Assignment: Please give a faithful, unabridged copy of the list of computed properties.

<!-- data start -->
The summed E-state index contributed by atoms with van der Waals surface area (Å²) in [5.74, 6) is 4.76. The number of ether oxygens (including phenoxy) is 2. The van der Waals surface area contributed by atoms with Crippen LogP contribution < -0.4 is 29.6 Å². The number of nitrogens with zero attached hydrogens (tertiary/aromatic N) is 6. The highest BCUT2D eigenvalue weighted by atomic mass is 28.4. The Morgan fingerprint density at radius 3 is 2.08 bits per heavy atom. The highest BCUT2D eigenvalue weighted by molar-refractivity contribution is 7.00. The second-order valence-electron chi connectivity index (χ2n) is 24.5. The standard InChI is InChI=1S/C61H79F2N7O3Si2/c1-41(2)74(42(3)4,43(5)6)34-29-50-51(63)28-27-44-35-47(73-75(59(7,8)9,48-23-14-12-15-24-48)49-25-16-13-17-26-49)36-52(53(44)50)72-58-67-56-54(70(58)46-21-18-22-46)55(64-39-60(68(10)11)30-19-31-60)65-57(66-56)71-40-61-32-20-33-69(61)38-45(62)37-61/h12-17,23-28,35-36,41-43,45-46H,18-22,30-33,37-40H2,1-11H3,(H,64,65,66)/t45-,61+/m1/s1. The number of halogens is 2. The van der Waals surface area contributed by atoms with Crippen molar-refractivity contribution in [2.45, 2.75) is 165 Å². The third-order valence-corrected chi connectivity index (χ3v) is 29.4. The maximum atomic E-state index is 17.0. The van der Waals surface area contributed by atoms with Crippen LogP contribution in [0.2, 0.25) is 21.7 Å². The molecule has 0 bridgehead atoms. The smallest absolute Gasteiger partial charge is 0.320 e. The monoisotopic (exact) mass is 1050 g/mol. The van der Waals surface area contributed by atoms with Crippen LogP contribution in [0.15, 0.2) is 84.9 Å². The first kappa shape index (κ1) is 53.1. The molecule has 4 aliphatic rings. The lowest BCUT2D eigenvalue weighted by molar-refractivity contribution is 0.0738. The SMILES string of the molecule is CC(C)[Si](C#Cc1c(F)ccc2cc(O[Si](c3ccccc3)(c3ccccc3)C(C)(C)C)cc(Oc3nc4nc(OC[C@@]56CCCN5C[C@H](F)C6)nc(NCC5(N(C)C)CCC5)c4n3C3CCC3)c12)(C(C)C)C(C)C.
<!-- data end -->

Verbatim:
The summed E-state index contributed by atoms with van der Waals surface area (Å²) in [5.74, 6) is 4.76. The number of ether oxygens (including phenoxy) is 2. The van der Waals surface area contributed by atoms with Crippen LogP contribution < -0.4 is 29.6 Å². The number of nitrogens with zero attached hydrogens (tertiary/aromatic N) is 6. The highest BCUT2D eigenvalue weighted by atomic mass is 28.4. The Morgan fingerprint density at radius 3 is 2.08 bits per heavy atom. The highest BCUT2D eigenvalue weighted by molar-refractivity contribution is 7.00. The second-order valence-electron chi connectivity index (χ2n) is 24.5. The standard InChI is InChI=1S/C61H79F2N7O3Si2/c1-41(2)74(42(3)4,43(5)6)34-29-50-51(63)28-27-44-35-47(73-75(59(7,8)9,48-23-14-12-15-24-48)49-25-16-13-17-26-49)36-52(53(44)50)72-58-67-56-54(70(58)46-21-18-22-46)55(64-39-60(68(10)11)30-19-31-60)65-57(66-56)71-40-61-32-20-33-69(61)38-45(62)37-61/h12-17,23-28,35-36,41-43,45-46H,18-22,30-33,37-40H2,1-11H3,(H,64,65,66)/t45-,61+/m1/s1. The number of halogens is 2. The van der Waals surface area contributed by atoms with Crippen molar-refractivity contribution in [2.45, 2.75) is 165 Å². The third-order valence-corrected chi connectivity index (χ3v) is 29.4. The maximum atomic E-state index is 17.0. The van der Waals surface area contributed by atoms with Crippen LogP contribution in [0.2, 0.25) is 21.7 Å². The molecule has 0 bridgehead atoms. The smallest absolute Gasteiger partial charge is 0.320 e. The monoisotopic (exact) mass is 1050 g/mol. The van der Waals surface area contributed by atoms with Crippen LogP contribution in [0.15, 0.2) is 84.9 Å². The first kappa shape index (κ1) is 53.1. The molecule has 4 aliphatic rings. The lowest BCUT2D eigenvalue weighted by molar-refractivity contribution is 0.0738. The SMILES string of the molecule is CC(C)[Si](C#Cc1c(F)ccc2cc(O[Si](c3ccccc3)(c3ccccc3)C(C)(C)C)cc(Oc3nc4nc(OC[C@@]56CCCN5C[C@H](F)C6)nc(NCC5(N(C)C)CCC5)c4n3C3CCC3)c12)(C(C)C)C(C)C.